New Zealand’s government has bought back more than 10,000 guns after the country’s deadliest mass shooting in modern history, according to multiple news outlets.

CNN reported 10,242 guns have been given to police since the gun buyback program launched on July 13. The cable network said another 1,269 have been turned in under amnesty rules that allow people to anonymously hand in guns without police asking questions.

RELATED: New Zealand citizens say they're open to gun reform after mosque massacre

The launch of the buyback program comes after 51 people and dozens were wounded on March 15 at two mosques in Christchurch.

A bill outlawing most automatic and semi-automatic weapons and banning components that modify existing weapons was passed in April by a vote of 119 to 1 in the House of Representatives.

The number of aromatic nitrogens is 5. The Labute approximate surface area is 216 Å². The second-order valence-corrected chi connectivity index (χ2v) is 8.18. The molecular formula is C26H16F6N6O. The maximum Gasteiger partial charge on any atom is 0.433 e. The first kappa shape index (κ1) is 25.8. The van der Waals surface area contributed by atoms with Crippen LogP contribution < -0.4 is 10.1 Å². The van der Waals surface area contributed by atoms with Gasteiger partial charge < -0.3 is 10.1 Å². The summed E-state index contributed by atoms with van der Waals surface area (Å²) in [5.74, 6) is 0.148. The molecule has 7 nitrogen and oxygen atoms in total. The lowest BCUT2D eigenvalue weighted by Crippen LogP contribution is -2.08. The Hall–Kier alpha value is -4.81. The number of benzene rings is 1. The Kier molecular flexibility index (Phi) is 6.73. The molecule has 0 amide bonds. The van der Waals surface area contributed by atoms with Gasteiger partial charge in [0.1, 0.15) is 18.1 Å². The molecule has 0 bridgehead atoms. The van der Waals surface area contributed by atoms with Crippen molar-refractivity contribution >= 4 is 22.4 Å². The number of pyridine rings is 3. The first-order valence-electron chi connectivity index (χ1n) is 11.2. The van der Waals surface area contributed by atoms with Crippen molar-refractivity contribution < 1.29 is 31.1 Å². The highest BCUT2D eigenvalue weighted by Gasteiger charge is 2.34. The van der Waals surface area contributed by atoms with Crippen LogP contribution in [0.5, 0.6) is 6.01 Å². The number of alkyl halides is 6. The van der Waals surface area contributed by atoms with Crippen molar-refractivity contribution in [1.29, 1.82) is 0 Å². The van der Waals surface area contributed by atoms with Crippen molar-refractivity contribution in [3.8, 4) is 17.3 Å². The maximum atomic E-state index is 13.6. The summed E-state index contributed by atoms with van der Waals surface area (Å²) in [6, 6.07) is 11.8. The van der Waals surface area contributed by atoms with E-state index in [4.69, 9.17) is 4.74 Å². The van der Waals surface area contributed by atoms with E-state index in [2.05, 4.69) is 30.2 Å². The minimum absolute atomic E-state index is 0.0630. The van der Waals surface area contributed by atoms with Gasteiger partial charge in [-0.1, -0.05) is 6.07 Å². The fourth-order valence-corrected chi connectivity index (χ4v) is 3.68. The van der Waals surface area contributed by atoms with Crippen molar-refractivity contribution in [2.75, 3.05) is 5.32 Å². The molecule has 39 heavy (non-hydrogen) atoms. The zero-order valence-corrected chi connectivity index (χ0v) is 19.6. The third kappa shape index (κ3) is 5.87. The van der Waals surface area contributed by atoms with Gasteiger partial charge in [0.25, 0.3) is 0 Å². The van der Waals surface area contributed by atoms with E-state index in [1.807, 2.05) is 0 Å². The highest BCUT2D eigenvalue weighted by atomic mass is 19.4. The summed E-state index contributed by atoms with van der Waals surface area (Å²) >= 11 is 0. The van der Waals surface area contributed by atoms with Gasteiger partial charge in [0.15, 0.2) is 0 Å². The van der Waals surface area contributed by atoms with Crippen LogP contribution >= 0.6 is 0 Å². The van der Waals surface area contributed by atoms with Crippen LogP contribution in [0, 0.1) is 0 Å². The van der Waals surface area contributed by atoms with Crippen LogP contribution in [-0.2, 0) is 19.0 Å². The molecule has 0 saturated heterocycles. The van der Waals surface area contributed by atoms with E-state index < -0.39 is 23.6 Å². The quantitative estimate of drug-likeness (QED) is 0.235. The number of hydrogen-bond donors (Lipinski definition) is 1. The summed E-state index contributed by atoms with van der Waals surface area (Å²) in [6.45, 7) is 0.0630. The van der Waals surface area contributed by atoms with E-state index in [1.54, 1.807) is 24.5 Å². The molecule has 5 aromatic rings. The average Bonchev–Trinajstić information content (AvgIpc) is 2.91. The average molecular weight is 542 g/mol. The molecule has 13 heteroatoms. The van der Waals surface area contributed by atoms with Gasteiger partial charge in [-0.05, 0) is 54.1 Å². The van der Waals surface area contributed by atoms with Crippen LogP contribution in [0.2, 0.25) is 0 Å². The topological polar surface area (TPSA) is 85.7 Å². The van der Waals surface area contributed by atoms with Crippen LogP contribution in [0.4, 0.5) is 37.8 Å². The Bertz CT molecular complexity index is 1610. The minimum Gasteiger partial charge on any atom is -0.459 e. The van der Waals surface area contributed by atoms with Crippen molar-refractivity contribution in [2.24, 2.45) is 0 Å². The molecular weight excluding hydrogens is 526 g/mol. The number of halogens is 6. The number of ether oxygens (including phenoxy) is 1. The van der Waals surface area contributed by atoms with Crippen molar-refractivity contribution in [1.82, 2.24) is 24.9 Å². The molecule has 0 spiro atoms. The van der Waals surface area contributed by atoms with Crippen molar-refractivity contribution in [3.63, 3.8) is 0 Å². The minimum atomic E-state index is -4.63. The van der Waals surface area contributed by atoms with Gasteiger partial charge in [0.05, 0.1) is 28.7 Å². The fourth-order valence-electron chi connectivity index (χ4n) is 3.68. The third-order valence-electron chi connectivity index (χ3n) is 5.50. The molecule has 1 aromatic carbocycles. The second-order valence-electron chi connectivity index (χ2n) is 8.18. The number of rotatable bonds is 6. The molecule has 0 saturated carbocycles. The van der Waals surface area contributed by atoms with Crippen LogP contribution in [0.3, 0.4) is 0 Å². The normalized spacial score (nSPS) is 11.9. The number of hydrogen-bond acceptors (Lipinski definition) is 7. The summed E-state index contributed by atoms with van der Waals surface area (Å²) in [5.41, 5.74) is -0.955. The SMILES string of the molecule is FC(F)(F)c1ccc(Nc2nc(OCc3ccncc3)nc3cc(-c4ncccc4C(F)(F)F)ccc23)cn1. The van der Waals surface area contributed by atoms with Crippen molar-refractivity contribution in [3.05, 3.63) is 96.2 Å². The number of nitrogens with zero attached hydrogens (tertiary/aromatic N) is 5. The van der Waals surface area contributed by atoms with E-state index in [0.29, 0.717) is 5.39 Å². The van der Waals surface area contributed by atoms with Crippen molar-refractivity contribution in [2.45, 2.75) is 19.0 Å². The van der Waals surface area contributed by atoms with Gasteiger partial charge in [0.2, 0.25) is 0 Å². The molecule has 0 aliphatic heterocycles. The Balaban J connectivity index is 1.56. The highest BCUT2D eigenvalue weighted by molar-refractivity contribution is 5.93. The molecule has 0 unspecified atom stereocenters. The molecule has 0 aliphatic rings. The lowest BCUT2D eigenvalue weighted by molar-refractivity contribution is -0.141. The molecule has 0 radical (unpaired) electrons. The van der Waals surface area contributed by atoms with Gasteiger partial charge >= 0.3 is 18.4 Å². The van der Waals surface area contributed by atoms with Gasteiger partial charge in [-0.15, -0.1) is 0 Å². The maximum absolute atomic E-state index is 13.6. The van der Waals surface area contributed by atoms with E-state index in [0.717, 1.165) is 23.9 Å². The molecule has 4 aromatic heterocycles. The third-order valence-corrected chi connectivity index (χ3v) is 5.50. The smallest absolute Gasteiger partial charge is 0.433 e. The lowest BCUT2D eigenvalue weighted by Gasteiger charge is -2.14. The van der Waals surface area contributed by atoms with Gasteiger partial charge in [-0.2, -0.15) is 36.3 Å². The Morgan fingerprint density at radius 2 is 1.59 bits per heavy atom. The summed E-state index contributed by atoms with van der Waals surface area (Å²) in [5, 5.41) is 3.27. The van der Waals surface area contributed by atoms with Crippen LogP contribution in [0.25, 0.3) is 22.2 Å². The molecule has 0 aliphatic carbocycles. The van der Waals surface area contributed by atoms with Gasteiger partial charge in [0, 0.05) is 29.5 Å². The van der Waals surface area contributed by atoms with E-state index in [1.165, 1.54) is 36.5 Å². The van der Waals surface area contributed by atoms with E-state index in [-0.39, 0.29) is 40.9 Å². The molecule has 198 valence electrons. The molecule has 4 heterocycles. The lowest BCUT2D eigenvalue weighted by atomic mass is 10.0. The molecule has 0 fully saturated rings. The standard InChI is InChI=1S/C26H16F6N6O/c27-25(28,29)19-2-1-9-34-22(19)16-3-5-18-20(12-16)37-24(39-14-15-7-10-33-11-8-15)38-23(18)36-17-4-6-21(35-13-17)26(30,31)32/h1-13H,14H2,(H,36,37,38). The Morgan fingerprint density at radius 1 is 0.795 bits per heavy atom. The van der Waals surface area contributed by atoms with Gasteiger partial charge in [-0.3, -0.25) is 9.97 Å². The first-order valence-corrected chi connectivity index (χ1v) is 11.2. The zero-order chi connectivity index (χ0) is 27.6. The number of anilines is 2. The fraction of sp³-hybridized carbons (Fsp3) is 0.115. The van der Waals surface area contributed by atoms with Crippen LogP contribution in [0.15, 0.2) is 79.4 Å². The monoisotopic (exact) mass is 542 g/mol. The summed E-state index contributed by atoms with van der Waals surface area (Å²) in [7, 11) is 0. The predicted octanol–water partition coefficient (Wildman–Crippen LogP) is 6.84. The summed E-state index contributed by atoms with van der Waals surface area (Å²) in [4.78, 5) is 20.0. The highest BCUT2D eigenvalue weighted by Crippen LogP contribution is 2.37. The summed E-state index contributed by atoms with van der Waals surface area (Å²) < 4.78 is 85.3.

The Guardian reported the shooter in the New Zealand mass shooting bought both weapons for the killings legally. The publication reported gun owners of now-prohibited weapons have until Dec. 20 to turn them in.

Three counties – Japan, Uruguay and Venezuela – have warned their residents to be careful when traveling to the U.S. In the past, New Zealand, France and Germany have issued similar warnings in the past about mass shootings in the U.S.

RELATED: Baltimore gun buyback event yields a rocket launcher

What other people are reading right now:

Make it easy to keep up-to-date with more stories like this. Download the 10News app now.

Have a news tip? Email desk@wtsp.com, or visit our Facebook page or Twitter feed.